A new agency to tackle child abuse and indecent images on the Internet is being launched by the Home Office.
Suspicious activity can be reported to the Child Exploitation and Online Protection Centre 24 hours a day.
The unit, staffed by about 100 police, computer technicians and child welfare specialists, will also offer advice to parents and potential victims.
One of its tactics will see officers pose as children in online chatrooms to entrap paedophiles.
The director of the new centre, Jim Gamble, told BBC's Five Live Breakfast programme: "We're going to empower children in the UK like nowhere else in the world."
He said the centre will deliver web-based information sites which will provide children with information and enable them "to report to us any time of the day or night".
"That means if you're a paedophile grooming an actual child, and that child has visited our website they could be cutting and pasting your conversation and sending it to us," he said.
Fake websites purporting to offer images will also be set up to lure paedophiles into disclosing credit card details, so they can be traced.
Gaming concernCEOP is affiliated to the Serious Organised Crime Agency, the UK's new FBI-style organisation.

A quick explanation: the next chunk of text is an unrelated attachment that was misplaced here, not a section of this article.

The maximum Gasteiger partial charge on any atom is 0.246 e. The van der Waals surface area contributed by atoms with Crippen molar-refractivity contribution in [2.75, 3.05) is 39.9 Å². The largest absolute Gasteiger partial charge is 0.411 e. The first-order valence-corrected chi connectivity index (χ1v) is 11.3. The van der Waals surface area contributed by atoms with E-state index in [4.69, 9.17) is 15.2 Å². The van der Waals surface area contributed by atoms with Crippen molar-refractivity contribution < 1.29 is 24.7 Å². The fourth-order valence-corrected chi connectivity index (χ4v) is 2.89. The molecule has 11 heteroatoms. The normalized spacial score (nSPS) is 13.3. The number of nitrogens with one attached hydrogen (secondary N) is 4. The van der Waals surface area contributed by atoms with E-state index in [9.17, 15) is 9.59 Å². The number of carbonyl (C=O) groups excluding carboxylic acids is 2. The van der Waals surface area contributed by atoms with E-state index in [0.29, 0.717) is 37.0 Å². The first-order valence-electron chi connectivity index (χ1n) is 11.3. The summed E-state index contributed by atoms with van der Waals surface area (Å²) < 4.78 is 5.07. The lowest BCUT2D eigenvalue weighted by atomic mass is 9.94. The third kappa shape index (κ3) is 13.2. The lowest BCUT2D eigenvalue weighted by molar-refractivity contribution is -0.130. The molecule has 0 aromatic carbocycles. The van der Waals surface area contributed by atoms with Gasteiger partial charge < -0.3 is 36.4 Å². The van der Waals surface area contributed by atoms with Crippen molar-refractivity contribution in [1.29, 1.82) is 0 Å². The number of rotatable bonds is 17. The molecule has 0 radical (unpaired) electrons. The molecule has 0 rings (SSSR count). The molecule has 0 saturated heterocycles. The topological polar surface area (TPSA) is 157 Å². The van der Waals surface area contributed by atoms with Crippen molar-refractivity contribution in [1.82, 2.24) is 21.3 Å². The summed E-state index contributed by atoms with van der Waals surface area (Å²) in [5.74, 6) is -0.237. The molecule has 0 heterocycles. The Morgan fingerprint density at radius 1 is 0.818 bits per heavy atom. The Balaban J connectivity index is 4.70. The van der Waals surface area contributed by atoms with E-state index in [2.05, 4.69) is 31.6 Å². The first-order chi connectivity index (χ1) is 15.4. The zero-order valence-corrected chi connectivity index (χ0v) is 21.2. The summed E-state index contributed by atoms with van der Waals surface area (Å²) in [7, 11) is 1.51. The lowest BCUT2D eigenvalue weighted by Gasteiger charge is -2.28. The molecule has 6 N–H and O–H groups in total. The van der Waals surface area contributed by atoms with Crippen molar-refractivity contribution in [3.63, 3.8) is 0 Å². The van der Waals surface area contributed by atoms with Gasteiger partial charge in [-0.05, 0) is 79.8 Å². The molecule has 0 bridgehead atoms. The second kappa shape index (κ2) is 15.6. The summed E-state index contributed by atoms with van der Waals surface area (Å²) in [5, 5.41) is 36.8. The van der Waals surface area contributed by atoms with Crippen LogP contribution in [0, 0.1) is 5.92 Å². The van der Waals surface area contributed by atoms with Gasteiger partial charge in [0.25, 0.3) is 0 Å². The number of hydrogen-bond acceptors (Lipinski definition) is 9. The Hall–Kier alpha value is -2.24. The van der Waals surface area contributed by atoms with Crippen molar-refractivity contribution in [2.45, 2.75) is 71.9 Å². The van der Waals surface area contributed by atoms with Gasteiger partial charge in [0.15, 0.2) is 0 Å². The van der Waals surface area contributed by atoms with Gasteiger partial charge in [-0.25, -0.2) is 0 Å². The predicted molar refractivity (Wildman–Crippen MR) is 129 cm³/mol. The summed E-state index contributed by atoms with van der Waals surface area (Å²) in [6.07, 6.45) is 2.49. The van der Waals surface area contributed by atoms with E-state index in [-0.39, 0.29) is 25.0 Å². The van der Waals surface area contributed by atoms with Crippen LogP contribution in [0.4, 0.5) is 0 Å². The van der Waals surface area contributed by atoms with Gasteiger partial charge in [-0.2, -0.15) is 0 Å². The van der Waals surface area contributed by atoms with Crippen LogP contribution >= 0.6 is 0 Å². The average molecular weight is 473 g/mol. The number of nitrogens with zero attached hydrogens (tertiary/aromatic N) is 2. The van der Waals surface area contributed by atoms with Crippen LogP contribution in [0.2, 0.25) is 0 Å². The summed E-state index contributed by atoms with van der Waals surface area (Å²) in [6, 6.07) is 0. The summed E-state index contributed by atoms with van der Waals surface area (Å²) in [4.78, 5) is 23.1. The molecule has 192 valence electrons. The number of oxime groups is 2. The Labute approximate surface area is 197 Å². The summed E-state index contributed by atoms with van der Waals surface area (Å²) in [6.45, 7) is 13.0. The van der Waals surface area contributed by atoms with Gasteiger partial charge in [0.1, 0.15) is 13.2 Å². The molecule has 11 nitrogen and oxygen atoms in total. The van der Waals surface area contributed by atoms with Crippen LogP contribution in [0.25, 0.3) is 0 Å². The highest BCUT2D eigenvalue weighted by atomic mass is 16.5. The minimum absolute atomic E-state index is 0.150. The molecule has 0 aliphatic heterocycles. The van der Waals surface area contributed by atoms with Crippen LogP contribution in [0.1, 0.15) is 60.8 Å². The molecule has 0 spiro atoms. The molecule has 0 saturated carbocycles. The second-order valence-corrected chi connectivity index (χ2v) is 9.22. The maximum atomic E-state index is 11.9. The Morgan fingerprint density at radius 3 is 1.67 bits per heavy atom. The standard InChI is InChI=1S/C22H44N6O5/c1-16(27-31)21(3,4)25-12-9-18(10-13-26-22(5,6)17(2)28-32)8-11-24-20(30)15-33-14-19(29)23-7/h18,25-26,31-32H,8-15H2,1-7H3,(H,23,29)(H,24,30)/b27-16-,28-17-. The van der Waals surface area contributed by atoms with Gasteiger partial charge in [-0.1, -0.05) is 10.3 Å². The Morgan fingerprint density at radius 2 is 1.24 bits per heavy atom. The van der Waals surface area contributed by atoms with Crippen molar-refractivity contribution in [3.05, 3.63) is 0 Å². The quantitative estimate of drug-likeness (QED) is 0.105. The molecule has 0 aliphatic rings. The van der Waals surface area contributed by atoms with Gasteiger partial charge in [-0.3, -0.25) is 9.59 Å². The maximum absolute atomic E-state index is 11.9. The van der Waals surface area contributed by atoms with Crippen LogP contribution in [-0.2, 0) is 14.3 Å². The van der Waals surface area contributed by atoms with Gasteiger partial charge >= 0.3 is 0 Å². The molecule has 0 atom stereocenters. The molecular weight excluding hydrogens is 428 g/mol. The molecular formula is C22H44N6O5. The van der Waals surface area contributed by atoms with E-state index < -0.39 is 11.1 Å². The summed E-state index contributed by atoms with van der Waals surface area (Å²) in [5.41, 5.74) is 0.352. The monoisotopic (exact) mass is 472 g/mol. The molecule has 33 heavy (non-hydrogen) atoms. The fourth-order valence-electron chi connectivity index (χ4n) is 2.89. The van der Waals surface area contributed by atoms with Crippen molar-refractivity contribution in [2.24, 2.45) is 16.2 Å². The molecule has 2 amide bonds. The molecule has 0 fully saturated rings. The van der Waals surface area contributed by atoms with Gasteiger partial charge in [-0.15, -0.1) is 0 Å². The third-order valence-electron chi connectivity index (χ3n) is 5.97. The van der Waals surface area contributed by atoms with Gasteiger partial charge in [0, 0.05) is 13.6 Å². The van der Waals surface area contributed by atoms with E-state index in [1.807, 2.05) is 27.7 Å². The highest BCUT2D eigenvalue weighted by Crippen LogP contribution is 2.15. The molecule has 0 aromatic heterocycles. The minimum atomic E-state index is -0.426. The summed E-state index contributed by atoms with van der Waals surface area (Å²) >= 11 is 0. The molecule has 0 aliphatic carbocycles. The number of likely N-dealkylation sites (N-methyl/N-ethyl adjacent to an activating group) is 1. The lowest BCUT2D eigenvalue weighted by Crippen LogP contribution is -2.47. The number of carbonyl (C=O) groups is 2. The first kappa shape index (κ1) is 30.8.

The London-based agency will work with international police forces to protect children.
It is estimated that more than 20,000 people are regularly accessing illegal images via the Internet in the UK.
In 2005, more than 6,000 paedophile websites were reported to police - almost twice as many as the year before.
Most of the content originates abroad but young people in the UK are vulnerable to determined paedophiles who try to "groom" them online.
Experts are said to be particularly concerned about the thriving online gaming industry as it provides another area where abusers can interact anonymously with children.
Children's charities have welcomed the centre, said to be the world's first example of police, the industry, child welfare bodies and the government working together under one roof to tackle online abuse, as "a big step forward".
Mary Marsh, NSPCC director and chief executive, said: "This is a major step forward in tackling online child abuse and child exploitation.
"The NSPCC is pleased to be playing a significant role as a partner in delivering this new service from the centre."
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